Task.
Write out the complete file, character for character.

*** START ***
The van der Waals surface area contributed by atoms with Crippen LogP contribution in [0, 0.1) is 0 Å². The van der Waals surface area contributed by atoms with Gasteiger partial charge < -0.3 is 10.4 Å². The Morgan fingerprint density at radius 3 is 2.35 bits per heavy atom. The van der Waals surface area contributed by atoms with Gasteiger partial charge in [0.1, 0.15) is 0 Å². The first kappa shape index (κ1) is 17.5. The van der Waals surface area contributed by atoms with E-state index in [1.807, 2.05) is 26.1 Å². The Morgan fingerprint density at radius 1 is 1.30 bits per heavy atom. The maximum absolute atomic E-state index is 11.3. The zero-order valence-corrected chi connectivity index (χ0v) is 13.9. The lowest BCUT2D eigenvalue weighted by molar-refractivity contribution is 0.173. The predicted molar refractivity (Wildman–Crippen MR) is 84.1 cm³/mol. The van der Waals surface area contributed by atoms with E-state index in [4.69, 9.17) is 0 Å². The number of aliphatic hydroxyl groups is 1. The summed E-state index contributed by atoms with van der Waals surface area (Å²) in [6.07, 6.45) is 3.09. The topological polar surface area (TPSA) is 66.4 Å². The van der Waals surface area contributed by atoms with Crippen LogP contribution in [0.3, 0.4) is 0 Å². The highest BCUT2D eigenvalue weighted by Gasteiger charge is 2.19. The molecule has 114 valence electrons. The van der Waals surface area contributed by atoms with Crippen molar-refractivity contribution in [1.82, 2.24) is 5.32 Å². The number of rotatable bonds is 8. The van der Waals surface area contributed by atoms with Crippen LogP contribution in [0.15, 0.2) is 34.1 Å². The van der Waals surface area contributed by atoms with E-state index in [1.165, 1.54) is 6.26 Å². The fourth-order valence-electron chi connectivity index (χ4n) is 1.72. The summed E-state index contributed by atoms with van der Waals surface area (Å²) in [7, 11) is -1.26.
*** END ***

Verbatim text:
The van der Waals surface area contributed by atoms with Crippen LogP contribution in [0, 0.1) is 0 Å². The van der Waals surface area contributed by atoms with Gasteiger partial charge < -0.3 is 10.4 Å². The Morgan fingerprint density at radius 3 is 2.35 bits per heavy atom. The van der Waals surface area contributed by atoms with Gasteiger partial charge in [0.1, 0.15) is 0 Å². The first kappa shape index (κ1) is 17.5. The van der Waals surface area contributed by atoms with E-state index in [1.807, 2.05) is 26.1 Å². The Morgan fingerprint density at radius 1 is 1.30 bits per heavy atom. The maximum absolute atomic E-state index is 11.3. The zero-order valence-corrected chi connectivity index (χ0v) is 13.9. The lowest BCUT2D eigenvalue weighted by molar-refractivity contribution is 0.173. The predicted molar refractivity (Wildman–Crippen MR) is 84.1 cm³/mol. The van der Waals surface area contributed by atoms with E-state index in [4.69, 9.17) is 0 Å². The number of aliphatic hydroxyl groups is 1. The summed E-state index contributed by atoms with van der Waals surface area (Å²) in [6.07, 6.45) is 3.09. The topological polar surface area (TPSA) is 66.4 Å². The van der Waals surface area contributed by atoms with Crippen LogP contribution in [0.3, 0.4) is 0 Å². The highest BCUT2D eigenvalue weighted by Gasteiger charge is 2.19. The molecule has 114 valence electrons. The van der Waals surface area contributed by atoms with Crippen molar-refractivity contribution in [1.82, 2.24) is 5.32 Å². The number of rotatable bonds is 8. The van der Waals surface area contributed by atoms with Crippen LogP contribution in [0.15, 0.2) is 34.1 Å². The van der Waals surface area contributed by atoms with E-state index in [1.165, 1.54) is 6.26 Å². The fourth-order valence-electron chi connectivity index (χ4n) is 1.72. The summed E-state index contributed by atoms with van der Waals surface area (Å²) in [7, 11) is -1.26.